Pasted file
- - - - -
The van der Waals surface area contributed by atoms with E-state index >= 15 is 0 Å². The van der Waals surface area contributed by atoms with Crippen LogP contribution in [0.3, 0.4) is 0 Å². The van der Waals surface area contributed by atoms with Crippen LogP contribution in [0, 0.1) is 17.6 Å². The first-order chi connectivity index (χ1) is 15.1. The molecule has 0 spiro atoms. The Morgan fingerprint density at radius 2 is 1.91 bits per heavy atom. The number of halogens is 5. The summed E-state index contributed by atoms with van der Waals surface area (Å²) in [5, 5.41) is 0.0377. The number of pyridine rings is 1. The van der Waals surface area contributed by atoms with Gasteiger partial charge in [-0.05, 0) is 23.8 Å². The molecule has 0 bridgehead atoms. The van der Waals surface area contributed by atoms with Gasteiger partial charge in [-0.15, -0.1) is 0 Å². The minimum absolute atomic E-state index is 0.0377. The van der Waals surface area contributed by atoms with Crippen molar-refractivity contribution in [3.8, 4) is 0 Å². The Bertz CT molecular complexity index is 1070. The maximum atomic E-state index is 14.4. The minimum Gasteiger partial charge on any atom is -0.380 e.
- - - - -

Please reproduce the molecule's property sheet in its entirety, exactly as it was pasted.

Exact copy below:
The van der Waals surface area contributed by atoms with E-state index >= 15 is 0 Å². The van der Waals surface area contributed by atoms with Crippen LogP contribution in [0.3, 0.4) is 0 Å². The van der Waals surface area contributed by atoms with Crippen LogP contribution in [0, 0.1) is 17.6 Å². The first-order chi connectivity index (χ1) is 15.1. The molecule has 0 spiro atoms. The Morgan fingerprint density at radius 2 is 1.91 bits per heavy atom. The number of halogens is 5. The summed E-state index contributed by atoms with van der Waals surface area (Å²) in [5, 5.41) is 0.0377. The number of pyridine rings is 1. The van der Waals surface area contributed by atoms with Gasteiger partial charge in [-0.05, 0) is 23.8 Å². The molecule has 0 bridgehead atoms. The van der Waals surface area contributed by atoms with Gasteiger partial charge in [-0.15, -0.1) is 0 Å². The minimum absolute atomic E-state index is 0.0377. The van der Waals surface area contributed by atoms with Crippen molar-refractivity contribution in [3.8, 4) is 0 Å². The Bertz CT molecular complexity index is 1070. The maximum atomic E-state index is 14.4. The minimum Gasteiger partial charge on any atom is -0.380 e.